A couple of months ago, I was flown to Olympia, Washington to shoot a short film for the Faith-Based 168 hour film festival. As the name alludes, 168 hours is the amount of time given for the production teams to film-edit-and deliver the final film. Needless to say, it was a tough and challenging endeavor, but successful and rewarding in the end.
Breaking, directed by Gary Volker (Experience Studios) and Produced by my fellow film-school alum Paula Wood (Crazy LuLu Productions), went on to garner 8 nominations at the awards; the third most nominations out of 90+ films.
As of now, only low resolution images of Breaking can be found on my website (under demo-reel, narrative), but the Directors cut has just been released on YouTube, and as of the time of this writing, can be found here:
The film had a wonderful cast and crew. We worked with an old, but operational grip & lighting truck, while the camera-package was flown out with me from sunny Los Angeles. We shot RedOneMX and some wonderful new Cooke Panchro/i prime lenses. The 18mm had just been released and I can't imagine having to shoot this film without it!
Gary and I wanted very controlled camera movement for most of the film. When the main character's memory is most effected or out-of-reality we opted to go handheld. My tripod/dolly operating was classic in style, smooth and mainly motivated. My handheld operating was intuitive and occasionally, on purpose, counter intuitive to give a feeling of anxiety and conflict. Meaning, at times the camera would sway or tilt in the opposite direction that felt natural. Thus creating a strange and disorienting feeling, similar to that going on inside the main characters thoughts. Similarly, the use of fog, smoke and atmosphere is used as to give a personified characteristic to the world reflecting what is going on in the main characters mind. His memory is foggy and a mystery, the heavy amount of atmosphere/haze in the room when he wakes up and searches for clues to his memory is quite appropriate.
Lighting wise, I went motivated and natural for the most part. We desaturated and tweaked the response curve of the MXchip in camera because of our time restraints and because I work as much as I can in camera, using the RAW function of the RedOne, as a contingency plan. I tried to get the entire exposure tight, thus no pure white whites, or true black blacks. The result is a dull and miserable world, probably most stylized in the approach to the abandoned house and the subsequent discovery of the picture frame inside, although the interior was lended an even bluer, cold feeling.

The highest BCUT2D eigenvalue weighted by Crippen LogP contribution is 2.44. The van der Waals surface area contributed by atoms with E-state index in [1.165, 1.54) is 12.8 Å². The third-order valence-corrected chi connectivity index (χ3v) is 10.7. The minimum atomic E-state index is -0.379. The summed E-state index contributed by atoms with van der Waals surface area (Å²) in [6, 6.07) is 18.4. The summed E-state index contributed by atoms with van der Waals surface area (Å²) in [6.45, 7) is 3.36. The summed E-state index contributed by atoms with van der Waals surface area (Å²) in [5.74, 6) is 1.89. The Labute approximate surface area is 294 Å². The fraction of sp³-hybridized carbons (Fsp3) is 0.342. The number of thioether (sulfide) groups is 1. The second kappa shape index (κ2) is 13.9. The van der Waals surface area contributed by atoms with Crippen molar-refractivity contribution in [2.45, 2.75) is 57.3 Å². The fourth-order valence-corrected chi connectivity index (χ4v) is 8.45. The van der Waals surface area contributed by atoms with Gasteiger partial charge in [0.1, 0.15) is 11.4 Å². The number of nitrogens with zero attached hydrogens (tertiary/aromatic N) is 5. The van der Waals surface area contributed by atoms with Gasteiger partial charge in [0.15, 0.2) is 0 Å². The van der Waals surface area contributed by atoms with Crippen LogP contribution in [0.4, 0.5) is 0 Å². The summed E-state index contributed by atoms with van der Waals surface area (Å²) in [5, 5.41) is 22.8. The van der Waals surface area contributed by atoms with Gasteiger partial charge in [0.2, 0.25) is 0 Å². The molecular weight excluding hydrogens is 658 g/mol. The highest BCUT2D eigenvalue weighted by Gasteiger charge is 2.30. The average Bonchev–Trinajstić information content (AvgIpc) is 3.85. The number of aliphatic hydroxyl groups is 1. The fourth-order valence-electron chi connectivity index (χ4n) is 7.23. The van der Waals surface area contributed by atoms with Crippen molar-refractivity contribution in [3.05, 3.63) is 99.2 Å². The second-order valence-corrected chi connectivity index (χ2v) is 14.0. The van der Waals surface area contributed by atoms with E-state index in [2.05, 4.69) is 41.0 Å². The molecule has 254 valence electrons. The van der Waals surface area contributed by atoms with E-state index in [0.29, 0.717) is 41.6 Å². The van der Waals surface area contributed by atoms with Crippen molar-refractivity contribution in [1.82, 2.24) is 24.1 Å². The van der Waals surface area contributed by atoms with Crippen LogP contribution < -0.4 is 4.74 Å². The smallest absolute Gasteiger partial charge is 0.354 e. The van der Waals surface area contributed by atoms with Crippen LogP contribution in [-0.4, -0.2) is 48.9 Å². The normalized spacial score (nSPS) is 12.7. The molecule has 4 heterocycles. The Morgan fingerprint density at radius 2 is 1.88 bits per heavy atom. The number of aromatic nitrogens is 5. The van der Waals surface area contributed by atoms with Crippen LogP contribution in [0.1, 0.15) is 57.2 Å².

During his flashbacks, we warmed up the image, let the whites bloom a little, and introduced natural and man-made flares into the lens for beauty and distortion. The memories are of a happier time, so the images reflect that. When they are taking a photo of each other, that was natural flares through the tree branches. But during the flashback where he is carrying her to the house, that was an unfiltered, 650w fresnel on the end of a gobo arm, being spiked from above the camera as we pushed-in toward the house. It created a very warm wash of flare which was just beautiful.
The lighting during the flash-back argument scene was 100% artificial. We shot the entire interior-day scene during the pitch of night. Special thanks to my lighting guys for skinning all the windows with diffusion and running all that power around the dark (and wet) house. It wasn't much for a normal show, (lots and lots of 1k pars, fresnels, and etc) but for 168 hour film festival type productions, it was an undertaking of paramount importance to time, and they did it. The light pool on the island is for a small under-return for the actors faces. The fruit is replaced with a 'pizzabox' reflector whenever it's not in the shot. We had the wife with her face initially in the key light, because she is aggressive and confronting. Chris's face, is initially in shadow and remains so, most of the time, because he is the one who is hiding a secret and is withdrawing from the relationship.
The car scene, was completely man-made as well. In fact, the entire crew had a part in it. We had everyone swinging lamps, dimming the bulbs, and splashing the car to mimic car movement through street lamps, and other vehicles passing by. The couple of seconds in the film, where the main character is driving right before the crash, is all done inside of a garage. The streetlamps, headlights, and tail-lights were all controlled and operated by the entire crew. It was a wonderful and orchestrated effort that was really fun to shoot, and worked out very well in the end.
There are many many stories I could tell, but the last one that comes to mind, would be the final image of the film. The ECU of a letter, which pulls out to reveal a big pile of letters. Instead of taking a high resolution still image and pulling out from it in post (which most would have done) Jeff, the production designer, stuck them all on a wall and we pushed back on a dolly with a 25mm lens from 8 inches to about 6' away. Pulling focus on that shot was a nightmare, but we got it within the first 12 takes. If you pull focus, you'll know how insane a focus pull from close-focus can be!
All photos taken by set-photographer Sherie Suter